Jesus’s parable of the talents ends with this dreadful judgment against the one who failed to invest in eternity: “Cast the unprofitable servant into the outer darkness. There will be weeping and gnashing of teeth” (Matt. 25:30). Our undying souls confirm our accountability to the One who has given them to us (Matt. 10:28). Scripture mentions no post-mortem opportunity for an unconverted person to be made right with God.
When a person dies, it is clear to everyone that a vital aspect of the deceased’s life has ended. But is it possible for a life to truly be over at death? And if not, what will happen to the “me” that outlives death?
The Bible gives us answers—not the kind of answers meant to indulge all our curiosities, but answers sufficient to warn against living aimlessly and adopting the shortsighted worldview of the materialist: “Let us eat and drink, for tomorrow we die!” (1 Cor. 15:32).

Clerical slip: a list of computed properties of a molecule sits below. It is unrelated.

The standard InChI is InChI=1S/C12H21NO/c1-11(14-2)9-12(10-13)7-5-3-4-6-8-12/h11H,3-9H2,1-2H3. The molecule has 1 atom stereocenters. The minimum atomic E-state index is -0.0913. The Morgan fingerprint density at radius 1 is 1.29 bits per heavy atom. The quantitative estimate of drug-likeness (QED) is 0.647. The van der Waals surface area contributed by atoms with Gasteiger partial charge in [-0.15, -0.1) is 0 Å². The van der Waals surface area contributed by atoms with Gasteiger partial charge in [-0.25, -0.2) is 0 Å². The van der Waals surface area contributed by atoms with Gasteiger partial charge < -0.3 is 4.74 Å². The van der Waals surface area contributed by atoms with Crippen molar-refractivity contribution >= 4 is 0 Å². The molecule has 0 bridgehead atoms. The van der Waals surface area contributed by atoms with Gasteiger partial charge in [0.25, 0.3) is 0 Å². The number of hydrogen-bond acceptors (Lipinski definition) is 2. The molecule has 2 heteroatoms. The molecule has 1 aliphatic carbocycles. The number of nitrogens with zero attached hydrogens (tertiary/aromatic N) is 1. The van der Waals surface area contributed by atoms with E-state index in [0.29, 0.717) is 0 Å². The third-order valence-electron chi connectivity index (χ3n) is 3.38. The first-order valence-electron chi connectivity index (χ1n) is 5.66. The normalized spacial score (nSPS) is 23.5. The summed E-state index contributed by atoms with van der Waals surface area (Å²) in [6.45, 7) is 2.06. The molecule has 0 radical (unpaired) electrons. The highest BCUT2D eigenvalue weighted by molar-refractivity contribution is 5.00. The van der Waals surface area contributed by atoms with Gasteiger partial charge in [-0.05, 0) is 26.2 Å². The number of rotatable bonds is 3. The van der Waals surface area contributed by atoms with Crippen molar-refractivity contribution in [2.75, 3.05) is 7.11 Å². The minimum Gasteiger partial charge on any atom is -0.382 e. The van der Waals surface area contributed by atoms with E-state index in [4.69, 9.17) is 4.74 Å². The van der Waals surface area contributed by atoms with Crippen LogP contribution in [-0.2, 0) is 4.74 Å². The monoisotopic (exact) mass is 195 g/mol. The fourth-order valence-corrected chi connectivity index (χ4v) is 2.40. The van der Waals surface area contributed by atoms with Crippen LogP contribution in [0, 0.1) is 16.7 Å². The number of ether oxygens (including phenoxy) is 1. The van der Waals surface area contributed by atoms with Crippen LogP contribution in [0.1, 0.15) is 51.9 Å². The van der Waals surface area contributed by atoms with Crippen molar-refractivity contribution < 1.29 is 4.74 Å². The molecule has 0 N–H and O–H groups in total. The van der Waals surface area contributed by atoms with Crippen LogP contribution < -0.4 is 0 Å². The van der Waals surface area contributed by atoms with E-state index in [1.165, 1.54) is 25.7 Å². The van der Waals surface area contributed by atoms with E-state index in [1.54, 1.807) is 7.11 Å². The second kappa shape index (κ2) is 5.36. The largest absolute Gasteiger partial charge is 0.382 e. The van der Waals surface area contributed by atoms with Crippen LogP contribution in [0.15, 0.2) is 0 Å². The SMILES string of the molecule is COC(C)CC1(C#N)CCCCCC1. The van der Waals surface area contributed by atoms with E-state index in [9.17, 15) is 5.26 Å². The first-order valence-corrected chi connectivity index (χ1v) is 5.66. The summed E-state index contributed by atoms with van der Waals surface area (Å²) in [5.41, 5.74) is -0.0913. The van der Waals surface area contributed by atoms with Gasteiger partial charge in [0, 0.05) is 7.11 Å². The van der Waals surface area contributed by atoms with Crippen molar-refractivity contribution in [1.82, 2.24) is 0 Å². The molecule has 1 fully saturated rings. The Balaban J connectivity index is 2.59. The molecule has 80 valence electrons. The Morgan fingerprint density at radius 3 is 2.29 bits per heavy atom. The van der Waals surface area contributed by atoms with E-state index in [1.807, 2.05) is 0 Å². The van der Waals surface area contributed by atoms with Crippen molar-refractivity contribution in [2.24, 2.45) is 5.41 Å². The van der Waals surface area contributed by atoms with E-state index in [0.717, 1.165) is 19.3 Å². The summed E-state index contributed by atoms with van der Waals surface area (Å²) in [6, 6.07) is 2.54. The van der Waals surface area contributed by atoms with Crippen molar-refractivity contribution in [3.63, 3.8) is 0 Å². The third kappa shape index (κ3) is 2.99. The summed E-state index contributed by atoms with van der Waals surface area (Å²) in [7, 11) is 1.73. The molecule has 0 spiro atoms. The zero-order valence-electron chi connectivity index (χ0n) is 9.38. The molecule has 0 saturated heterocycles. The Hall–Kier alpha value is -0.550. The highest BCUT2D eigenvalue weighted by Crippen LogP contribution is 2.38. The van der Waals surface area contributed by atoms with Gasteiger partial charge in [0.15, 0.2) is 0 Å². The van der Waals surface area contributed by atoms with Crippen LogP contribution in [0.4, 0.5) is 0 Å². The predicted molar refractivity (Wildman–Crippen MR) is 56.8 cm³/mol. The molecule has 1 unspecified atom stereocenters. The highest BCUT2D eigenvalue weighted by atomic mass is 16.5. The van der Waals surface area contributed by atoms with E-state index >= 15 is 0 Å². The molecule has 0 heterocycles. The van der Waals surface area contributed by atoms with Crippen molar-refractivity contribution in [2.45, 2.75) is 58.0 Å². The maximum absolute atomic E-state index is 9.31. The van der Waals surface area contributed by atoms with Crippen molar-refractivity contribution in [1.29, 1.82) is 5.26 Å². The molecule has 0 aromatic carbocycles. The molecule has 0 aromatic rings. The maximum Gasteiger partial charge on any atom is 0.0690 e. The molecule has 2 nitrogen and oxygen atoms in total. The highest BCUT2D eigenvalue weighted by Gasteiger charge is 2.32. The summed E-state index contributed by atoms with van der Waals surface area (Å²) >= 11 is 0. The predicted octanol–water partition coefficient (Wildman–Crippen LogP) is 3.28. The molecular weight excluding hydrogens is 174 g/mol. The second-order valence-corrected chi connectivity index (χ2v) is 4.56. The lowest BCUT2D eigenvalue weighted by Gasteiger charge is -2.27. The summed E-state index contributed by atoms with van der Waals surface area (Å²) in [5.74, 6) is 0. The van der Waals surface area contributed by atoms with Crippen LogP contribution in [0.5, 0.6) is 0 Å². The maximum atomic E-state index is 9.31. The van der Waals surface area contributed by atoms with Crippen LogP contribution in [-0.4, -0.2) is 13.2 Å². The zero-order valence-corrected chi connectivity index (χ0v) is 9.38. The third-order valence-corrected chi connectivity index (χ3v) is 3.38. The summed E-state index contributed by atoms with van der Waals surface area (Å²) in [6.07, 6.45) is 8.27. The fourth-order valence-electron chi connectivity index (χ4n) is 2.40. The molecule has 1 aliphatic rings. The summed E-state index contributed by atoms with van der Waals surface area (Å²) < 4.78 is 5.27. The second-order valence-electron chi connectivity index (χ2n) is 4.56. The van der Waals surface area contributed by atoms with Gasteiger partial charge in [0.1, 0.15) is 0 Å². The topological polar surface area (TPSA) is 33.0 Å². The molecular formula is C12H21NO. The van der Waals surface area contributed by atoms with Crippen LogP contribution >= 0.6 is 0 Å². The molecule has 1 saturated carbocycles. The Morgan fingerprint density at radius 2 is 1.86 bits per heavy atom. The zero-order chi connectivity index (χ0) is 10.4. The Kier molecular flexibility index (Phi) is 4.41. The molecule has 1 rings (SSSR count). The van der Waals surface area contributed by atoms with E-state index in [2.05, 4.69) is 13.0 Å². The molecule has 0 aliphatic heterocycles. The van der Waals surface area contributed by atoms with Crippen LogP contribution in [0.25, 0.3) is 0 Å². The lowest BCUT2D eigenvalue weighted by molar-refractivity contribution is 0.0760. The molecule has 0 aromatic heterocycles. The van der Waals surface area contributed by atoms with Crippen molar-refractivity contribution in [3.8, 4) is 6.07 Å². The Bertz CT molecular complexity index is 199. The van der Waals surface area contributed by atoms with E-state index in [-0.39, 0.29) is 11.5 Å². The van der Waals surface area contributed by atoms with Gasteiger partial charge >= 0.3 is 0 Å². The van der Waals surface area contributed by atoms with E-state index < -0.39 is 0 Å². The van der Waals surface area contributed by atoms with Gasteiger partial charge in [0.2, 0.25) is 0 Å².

Death Cannot Destroy Souls
Not surprisingly, people of almost every worldview expect some kind of life after death. Few people can look at a dead body and conclude that the person’s life has been completely extinguished. We sense that life so real, so precious, and interconnected cannot simply cease when the body fails. This very expectation of life after death seems to testify to the continued existence of the soul. In Solomon’s words, God “has put eternity in [our] hearts” (Eccl. 3:11). We sense eternity. We yearn for it. Our lives are terribly abridged without it.
In Jesus’s parable of the rich man and Lazarus (Luke 16:19–31), Jesus confirms that the soul will outlive the body of the dead. The death of the body does not kill the soul; the value of a human is not spent simply because their body decays (Matt. 10:28–31).